In the first sentences of The Book of Longings by Sue Monk Kidd (she/her), Ana announces herself as the wife of Jesus of Nazareth. Why have we not heard of her before? The story goes back to when Ana is fourteen. She’s recently started her first period but is keeping it a secret from her parents because she has become eligible for marriage. An arranged marriage. Though Ana’s father is the lead scribe for Herod Antipas (who had both John the Baptist and Jesus of Nazareth put to death), he does not hold any land. Ana’s father arranges a marriage with a landholder who will pay his bride price in acreage. Already, the family has standing and wealth, but he wants to claim land, too.
When Ana first meets her soon-to-be betrothed, they are in the market. There, she sees a young man holding yarn for a woman who looks similar to him — siblings, we assume — and later discover this is Jesus, for whom Ana pines in true teen girl fashion (I mean fervently and immediately, not like drawing hearts on her homework). Although she wants to meet and speak with Jesus again, her primary goal is hiding her writing, scrolls covered in stories of women in the Bible, before her mother destroys them. Ana’s father was indulgent when he let his daughter have a tutor and learn to read and write, the mother feels, and now that Ana is going to be a wife, the mother will destroy evidence of unwomanly activities.
The Book of Longings continues with Ana marrying Jesus, her life with his broke family in Nazareth, and making choices that help others but endanger her. Kidd imagines Judas as Ana’s relative, raised alongside her as a brother. The author invents Yaltha, an aunt who believes in following what you long for, and acts as a mother to Ana for the majority of the novel. We’re taken to Alexandria and Therapeutae and meet characters I’d heard of from the Bible, but this is truly Ana’s story, a feminist story that includes education, birth control, and having a voice.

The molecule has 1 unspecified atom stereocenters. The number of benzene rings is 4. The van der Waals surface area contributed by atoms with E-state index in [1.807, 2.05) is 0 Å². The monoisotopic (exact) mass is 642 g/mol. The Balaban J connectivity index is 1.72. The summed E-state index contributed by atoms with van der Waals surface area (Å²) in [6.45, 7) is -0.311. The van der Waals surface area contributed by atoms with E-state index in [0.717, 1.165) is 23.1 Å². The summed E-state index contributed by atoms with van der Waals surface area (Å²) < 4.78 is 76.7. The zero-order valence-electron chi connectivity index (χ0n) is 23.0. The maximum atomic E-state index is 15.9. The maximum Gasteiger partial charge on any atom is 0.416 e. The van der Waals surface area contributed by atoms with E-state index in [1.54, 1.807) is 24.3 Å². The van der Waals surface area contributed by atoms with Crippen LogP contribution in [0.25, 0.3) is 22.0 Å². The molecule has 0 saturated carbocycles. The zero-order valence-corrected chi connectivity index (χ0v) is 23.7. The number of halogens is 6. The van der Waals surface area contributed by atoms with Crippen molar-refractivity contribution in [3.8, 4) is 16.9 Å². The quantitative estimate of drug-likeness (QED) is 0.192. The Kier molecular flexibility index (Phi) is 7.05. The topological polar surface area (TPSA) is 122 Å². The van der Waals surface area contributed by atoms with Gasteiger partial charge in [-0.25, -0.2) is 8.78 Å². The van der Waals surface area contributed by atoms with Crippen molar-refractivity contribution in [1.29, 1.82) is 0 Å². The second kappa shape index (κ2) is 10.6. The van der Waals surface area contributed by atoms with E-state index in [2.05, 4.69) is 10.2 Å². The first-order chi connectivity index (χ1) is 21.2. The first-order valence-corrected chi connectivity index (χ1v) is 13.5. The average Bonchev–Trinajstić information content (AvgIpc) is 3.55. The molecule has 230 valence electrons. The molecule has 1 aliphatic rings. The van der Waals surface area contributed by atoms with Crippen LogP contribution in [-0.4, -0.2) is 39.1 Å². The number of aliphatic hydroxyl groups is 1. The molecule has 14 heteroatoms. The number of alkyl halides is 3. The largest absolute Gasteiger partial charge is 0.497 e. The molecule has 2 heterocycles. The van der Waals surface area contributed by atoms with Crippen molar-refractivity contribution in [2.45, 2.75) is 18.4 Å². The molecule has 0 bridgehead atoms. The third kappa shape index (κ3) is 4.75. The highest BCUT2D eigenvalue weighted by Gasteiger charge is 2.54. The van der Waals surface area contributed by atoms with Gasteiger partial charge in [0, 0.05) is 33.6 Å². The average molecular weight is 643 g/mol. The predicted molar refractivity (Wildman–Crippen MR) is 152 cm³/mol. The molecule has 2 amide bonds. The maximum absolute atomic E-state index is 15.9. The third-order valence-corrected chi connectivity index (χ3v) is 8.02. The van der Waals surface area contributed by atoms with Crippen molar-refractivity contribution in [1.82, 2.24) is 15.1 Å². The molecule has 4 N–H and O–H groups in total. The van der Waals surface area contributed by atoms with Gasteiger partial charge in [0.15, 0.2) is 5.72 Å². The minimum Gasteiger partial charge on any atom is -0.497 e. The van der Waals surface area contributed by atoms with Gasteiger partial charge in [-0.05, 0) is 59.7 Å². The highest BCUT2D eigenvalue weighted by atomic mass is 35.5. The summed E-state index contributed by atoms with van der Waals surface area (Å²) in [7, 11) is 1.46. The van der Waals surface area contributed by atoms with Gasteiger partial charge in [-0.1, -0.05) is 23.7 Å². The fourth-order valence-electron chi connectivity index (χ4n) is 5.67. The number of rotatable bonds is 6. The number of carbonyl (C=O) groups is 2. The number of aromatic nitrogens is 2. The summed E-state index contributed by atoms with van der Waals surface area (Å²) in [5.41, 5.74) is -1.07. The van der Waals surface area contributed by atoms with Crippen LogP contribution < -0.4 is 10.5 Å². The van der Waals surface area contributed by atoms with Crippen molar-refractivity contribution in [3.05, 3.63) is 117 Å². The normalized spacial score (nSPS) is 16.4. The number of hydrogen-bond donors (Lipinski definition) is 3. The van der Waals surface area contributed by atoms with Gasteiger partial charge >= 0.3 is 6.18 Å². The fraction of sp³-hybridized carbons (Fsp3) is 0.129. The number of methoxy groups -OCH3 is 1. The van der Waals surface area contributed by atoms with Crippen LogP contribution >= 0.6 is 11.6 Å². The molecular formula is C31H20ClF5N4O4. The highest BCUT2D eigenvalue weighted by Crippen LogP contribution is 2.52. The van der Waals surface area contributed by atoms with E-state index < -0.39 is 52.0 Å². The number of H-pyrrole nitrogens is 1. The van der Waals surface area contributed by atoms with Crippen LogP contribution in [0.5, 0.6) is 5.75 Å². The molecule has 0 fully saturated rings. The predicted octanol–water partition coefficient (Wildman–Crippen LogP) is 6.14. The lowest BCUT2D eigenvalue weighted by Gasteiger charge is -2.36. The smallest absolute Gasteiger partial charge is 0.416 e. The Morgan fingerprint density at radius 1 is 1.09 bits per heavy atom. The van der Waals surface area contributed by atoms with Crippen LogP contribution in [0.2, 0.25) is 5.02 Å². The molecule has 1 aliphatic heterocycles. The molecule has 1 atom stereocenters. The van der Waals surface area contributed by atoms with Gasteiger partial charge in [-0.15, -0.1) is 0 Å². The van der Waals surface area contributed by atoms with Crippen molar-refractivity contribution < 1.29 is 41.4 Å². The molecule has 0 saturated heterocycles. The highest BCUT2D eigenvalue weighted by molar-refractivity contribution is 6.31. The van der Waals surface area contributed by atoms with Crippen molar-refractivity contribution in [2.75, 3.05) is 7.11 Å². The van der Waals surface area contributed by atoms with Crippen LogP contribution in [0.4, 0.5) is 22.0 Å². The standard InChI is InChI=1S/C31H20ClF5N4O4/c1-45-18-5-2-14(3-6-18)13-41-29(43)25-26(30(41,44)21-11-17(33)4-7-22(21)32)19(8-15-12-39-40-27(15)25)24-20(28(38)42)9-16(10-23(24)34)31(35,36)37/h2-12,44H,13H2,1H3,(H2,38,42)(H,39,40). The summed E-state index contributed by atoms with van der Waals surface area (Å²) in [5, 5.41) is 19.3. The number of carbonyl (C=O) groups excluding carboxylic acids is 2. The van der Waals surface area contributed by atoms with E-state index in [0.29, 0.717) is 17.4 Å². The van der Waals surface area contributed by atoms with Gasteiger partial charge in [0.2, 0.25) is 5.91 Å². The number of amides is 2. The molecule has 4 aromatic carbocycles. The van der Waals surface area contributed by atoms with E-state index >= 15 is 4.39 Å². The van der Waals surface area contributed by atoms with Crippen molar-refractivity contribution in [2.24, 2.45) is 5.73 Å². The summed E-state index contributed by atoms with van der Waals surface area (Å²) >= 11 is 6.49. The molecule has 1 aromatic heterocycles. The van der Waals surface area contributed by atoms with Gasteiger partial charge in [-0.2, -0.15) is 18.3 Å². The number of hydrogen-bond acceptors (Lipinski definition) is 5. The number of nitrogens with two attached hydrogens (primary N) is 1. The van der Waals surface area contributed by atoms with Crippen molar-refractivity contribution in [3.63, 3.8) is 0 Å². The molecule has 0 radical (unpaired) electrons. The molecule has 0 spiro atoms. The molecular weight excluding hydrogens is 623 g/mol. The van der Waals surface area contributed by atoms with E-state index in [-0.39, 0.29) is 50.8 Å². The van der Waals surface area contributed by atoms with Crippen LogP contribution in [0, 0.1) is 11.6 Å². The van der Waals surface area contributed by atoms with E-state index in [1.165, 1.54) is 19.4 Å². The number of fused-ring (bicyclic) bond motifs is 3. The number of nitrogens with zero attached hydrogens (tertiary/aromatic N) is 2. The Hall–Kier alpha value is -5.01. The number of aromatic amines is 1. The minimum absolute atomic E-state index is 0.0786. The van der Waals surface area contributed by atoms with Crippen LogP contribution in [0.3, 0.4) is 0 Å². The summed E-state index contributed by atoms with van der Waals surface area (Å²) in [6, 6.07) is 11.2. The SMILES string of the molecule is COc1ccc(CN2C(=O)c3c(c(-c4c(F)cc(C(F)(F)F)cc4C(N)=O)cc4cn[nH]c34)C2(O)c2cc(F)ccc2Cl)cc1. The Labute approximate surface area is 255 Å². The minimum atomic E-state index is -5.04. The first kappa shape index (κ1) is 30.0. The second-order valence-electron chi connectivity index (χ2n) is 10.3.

The novel is written clearly and includes an easy-to-follow map in the beginning. Kidd never lets readers forget we are reading about Middle Eastern people — brown skin, dark and curly hair, dark eyes — adding an element of believability to the characters compared to modern images of Jesus and Mary as milky-skinned. And for every moment during which the characters seem enlightened, such as a talk Jesus and Ana have about starting a family or doing bigger works, like missionary and writing projects, someone does something thoughtless that has far-reaching implications. At times I wanted Ana to stop being reckless, for there are occasions when her decisions lead to years-long consequences. But that would halt the progression of the plot, no?
After the conclusion, Kidd includes an author’s note regarding what she added to Biblical stories and scholarship and why. Ana is fabricated, but given the society it’s unlikely Jesus would have been single. I did have questions, such as what Ana was writing when she was a teen. She says she’s read about men in the Bible, especially “Moses, Moses, Moses,” but what was she adding about women? Was she rewriting their already-written stories? Was she doing research or fabricating stories about these women to bring them to life? Later, Ana pens narratives of women she meets for her collection, but she clings to those early scrolls, risking her life at times for them.
Overall, The Book of Longings is an engaging novel, and depending on your background, noticing details, like an improvement in Lazarus’s pallor, is like finding “Easter Eggs,” or the experience of reading a book and then watching the movie to see what’s different.
CW: violence, rape